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Separatism in New Zealand: The Insidious Development of Separatism in New Zealand: Part One

From the time I started in journalism in 1963 I have seen a number of changes in the social structure of New Zealand and not all of them have been positive. Journalism wasn’t the only occupation I tried my hand at but in those early days of my writing career, most of our training was “on the job” in the newsroom and it could be a brutal training ground for the inattentive student. 

I was however fortunate to have a number of highly skilled and patient mentors who taught me how to observe without being intrusive, to analyse without my opinion being known and to put news developments into logical context. We were to be anonymous observers and accurate recorders of events and people. We had no bylines as our work belonged to the newspaper, not us, and it was many years before we were allowed the privilege of writing opinion pieces under our own names. 

We were also taught the ethics of empathetic journalism and to respect the privacy of individuals no matter how high or low their public profile.  They sound simple skills but they are far more demanding than they appear. I was also reasonably bi-lingual and, I believe, one of the few Pakeha journalists with that skill in those times. That not only gave me an advantage in news gathering, it also imposed a whole new set of ethical considerations which only bi-lingual journalist understand.           

Towards the end of my time in front line journalism I became increasingly aware of the development of an informal duality of citizenship in New Zealand, the acceptance of that duality by community leaders and the long-term potential for dis-harmony and, in 1991,  I wrote a rather long essay on my observations. Over the next few weeks I will present that essay in serial form starting with the vexed question of cultural identity.


Cultural identity, as distinct from national identity, is perhaps the most mis-understood and mis-used concept in New Zealand today. It has grown to be much more than a mere name tag to wear on special occasions. 

National identity says who we are as the people of a nation; New Zealanders with a proud if somewhat insignificant profile in the world order of things. We have worn the uniform of our armed forces in almost every major world conflict in the past 150 years, we convince ourselves that we produce the best butter, mutton, beef and wine in the world and our sporting colours have flown over the recreational fields of most nations. 

However, when it comes to cultural identity we are as deeply divided as any warring third world nation struggling for freedom and democracy. Why has this become so important? The national identity matter is relatively simple; nobody wants to be a nobody! We all have a deep and primitive need to belong to a group. Even belonging to the losing team is better than standing on the sideline not invited to play.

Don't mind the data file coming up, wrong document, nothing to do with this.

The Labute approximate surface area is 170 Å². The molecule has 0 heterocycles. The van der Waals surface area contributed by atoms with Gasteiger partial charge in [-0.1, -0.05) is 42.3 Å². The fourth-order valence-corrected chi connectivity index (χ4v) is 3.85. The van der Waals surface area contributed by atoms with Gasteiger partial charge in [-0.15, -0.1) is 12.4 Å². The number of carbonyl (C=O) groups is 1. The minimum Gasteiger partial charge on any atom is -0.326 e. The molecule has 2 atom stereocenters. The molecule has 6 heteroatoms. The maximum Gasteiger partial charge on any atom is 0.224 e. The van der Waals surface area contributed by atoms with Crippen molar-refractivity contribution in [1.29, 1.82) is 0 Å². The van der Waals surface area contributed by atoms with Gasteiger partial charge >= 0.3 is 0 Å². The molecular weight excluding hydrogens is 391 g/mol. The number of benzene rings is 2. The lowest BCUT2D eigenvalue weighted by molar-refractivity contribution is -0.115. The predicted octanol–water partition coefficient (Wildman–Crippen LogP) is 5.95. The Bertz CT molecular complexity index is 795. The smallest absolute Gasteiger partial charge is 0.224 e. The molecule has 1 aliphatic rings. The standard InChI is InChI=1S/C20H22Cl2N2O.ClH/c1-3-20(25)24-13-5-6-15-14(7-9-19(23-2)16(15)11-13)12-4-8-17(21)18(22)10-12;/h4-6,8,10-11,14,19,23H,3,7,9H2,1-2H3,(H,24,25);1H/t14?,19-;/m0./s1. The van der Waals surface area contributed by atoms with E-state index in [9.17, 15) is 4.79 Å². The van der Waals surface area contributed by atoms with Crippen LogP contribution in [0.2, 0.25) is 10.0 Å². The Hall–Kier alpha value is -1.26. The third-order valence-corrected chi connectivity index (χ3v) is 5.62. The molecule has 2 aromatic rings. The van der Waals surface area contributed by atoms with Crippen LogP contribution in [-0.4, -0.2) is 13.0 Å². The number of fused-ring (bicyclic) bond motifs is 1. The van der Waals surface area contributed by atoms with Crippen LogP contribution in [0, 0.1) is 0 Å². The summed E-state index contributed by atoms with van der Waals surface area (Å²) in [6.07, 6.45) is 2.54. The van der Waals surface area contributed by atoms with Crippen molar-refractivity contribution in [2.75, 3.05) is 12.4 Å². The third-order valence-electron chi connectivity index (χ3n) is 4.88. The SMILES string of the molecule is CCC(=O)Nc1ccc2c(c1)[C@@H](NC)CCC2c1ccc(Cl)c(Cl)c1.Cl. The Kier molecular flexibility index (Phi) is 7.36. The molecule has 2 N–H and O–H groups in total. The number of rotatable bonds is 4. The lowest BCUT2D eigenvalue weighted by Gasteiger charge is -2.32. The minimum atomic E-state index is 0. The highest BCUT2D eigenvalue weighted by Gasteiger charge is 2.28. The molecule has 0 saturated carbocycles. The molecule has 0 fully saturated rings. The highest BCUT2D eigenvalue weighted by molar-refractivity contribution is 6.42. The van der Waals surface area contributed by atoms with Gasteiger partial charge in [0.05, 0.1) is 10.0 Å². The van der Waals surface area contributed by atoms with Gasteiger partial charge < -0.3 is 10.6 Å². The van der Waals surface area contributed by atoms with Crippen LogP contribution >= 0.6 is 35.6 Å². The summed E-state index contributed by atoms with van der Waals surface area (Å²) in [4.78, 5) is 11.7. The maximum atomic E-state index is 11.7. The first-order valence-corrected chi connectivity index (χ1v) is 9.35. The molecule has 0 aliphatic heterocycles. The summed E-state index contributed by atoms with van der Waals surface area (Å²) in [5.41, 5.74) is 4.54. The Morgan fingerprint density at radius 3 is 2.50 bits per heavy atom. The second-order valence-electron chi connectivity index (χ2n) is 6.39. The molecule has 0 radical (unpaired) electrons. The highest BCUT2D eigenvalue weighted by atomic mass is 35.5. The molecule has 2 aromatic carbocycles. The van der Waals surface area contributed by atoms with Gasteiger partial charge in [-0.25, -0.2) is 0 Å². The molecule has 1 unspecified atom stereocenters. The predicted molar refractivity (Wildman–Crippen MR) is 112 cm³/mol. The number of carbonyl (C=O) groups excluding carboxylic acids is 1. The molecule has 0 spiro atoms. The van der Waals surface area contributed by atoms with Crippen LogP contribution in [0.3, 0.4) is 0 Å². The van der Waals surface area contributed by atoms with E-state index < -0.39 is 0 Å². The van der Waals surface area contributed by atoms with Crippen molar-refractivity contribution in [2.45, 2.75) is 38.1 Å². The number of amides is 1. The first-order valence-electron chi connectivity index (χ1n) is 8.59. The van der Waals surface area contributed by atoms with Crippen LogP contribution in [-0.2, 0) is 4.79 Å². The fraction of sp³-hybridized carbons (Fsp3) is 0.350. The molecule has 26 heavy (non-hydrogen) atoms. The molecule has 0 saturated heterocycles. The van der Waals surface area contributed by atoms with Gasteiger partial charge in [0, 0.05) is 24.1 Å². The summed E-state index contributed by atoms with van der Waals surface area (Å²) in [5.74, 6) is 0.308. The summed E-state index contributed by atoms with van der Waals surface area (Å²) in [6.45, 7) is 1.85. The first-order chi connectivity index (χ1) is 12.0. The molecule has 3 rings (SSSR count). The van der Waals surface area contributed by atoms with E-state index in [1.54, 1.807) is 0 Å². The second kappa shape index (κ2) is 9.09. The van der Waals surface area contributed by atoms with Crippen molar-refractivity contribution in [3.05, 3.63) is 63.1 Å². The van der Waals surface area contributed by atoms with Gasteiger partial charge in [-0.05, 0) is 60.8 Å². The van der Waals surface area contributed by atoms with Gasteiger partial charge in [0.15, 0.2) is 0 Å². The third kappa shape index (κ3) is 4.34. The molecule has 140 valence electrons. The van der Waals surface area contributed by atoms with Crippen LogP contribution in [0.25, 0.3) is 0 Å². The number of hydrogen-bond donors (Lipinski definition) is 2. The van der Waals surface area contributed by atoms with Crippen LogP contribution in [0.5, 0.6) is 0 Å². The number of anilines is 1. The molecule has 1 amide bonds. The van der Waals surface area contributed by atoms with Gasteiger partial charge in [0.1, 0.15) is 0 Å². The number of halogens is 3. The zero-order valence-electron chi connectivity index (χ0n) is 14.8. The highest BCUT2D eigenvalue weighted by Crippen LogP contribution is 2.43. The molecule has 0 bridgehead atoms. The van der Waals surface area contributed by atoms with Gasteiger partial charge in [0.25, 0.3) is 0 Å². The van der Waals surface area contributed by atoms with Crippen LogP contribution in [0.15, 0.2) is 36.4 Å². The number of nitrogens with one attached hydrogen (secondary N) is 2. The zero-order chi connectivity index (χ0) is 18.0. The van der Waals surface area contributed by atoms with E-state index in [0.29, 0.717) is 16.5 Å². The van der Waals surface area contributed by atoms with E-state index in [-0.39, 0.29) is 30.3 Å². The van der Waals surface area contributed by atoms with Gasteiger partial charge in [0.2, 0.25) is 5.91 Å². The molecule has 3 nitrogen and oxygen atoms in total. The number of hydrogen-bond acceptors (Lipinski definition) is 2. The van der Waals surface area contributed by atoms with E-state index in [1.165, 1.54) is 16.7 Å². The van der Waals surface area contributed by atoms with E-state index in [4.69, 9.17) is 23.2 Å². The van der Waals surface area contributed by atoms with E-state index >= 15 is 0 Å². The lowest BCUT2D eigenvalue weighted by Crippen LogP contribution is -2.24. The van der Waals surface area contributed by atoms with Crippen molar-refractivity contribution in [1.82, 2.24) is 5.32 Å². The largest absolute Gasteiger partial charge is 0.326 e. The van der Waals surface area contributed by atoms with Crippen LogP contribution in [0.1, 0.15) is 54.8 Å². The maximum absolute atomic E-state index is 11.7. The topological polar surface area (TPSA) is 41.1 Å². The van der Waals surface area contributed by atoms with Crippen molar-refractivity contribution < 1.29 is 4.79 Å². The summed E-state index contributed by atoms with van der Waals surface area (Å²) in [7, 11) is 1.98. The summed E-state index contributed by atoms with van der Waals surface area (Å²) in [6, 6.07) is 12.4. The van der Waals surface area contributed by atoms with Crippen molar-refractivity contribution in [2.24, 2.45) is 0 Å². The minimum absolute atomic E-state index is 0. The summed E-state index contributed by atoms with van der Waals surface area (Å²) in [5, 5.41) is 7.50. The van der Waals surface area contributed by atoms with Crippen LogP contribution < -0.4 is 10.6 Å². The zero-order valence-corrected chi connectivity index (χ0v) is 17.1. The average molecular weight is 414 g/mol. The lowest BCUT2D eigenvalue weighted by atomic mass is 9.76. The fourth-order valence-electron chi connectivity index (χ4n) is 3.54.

The cultural identity matter has much more sinister and troubling connotations as it carries with it a perception that the differences between people prevent equality. With those differences in recent times has also come the argument that there are now two forms of citizenship in New Zealand. One for Maori New Zealanders, who have rights of consultation and, by inference, veto or control over central and local government developments, over and above the role of all other citizens in such matters. There is also a perception that attached to that nebulous citizenship concept are rights of access to and use of natural resources over and above those of other people. The other citizenship is for non-Maori or Pakeha New Zealanders who, it is often assumed by Maori New Zealanders, have inherited the culpability for the wrongs of New Zealand’s colonial era. 

This essay deals only with the two major groups of New Zealanders; Maori and Pakeha(New Zealanders of European descent). There are of course many other ethnic and cultural groups which make up the colourful mix of today’s New Zealand.

Who is a Maori?

In a strict translation of the word into English Maori simply means “normal”. 

Native Polynesian New Zealanders applied the name to themselves in about 1830 to distinguish between themselves and Europeans who were arriving in growing numbers. 

In this context it must be remembered that the islands of New Zealand are the most recently human-colonised land mass in the world and Maori came to New Zealand somewhere between only 800 to 1000 years ago from the Pacific islands to the north-east of New Zealand and began developing their unique culture here. That process of cultural development continues today and encompasses the cultural norms of several European countries brought here by later arrivals. 

As Polynesians exist throughout the Pacific, they are natives of New Zealand; there are no indigenous or endemic New Zealand people. 

Today the name Maori can rightly be claimed by descendants of these people. They are truly Maori; the word, when used this way, no longer simply means normal; it now also means a native Polynesian New Zealander. Many people, who can rightfully call themselves Maori today, have more European than Polynesian ancestry and most do not speak their native language although this is changing slowly. They are none-the-less Maori with a culture identical to the rest of the country with the addition of traditional rituals and practices when on a marae and other functions where a token component of “Maori culture” is expected, requested or required. 

Who is a Pakeha?